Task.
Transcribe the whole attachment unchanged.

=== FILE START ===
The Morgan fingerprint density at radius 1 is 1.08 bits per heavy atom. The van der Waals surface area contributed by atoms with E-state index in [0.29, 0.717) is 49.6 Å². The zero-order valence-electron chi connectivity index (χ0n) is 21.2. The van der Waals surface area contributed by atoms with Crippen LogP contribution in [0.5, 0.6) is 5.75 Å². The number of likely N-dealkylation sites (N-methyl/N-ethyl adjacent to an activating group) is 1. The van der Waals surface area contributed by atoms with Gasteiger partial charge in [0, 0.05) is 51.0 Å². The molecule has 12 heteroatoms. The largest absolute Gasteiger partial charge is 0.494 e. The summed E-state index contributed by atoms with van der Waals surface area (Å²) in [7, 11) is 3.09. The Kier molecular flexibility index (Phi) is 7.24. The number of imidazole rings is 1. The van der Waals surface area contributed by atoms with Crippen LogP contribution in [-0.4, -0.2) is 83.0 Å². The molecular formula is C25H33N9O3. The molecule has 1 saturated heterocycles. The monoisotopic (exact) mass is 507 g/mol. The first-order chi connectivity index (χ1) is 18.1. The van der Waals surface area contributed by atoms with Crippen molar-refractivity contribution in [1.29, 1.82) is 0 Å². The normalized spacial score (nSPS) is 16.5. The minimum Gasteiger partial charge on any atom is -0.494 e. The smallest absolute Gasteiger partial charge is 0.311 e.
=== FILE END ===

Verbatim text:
The Morgan fingerprint density at radius 1 is 1.08 bits per heavy atom. The van der Waals surface area contributed by atoms with E-state index in [0.29, 0.717) is 49.6 Å². The zero-order valence-electron chi connectivity index (χ0n) is 21.2. The van der Waals surface area contributed by atoms with Crippen LogP contribution in [0.5, 0.6) is 5.75 Å². The number of likely N-dealkylation sites (N-methyl/N-ethyl adjacent to an activating group) is 1. The van der Waals surface area contributed by atoms with Gasteiger partial charge in [0, 0.05) is 51.0 Å². The molecule has 12 heteroatoms. The largest absolute Gasteiger partial charge is 0.494 e. The summed E-state index contributed by atoms with van der Waals surface area (Å²) in [7, 11) is 3.09. The Kier molecular flexibility index (Phi) is 7.24. The number of imidazole rings is 1. The van der Waals surface area contributed by atoms with Crippen LogP contribution in [-0.4, -0.2) is 83.0 Å². The molecular formula is C25H33N9O3. The molecule has 1 saturated heterocycles. The monoisotopic (exact) mass is 507 g/mol. The first-order chi connectivity index (χ1) is 18.1. The van der Waals surface area contributed by atoms with Crippen molar-refractivity contribution in [1.29, 1.82) is 0 Å². The normalized spacial score (nSPS) is 16.5. The minimum Gasteiger partial charge on any atom is -0.494 e. The smallest absolute Gasteiger partial charge is 0.311 e.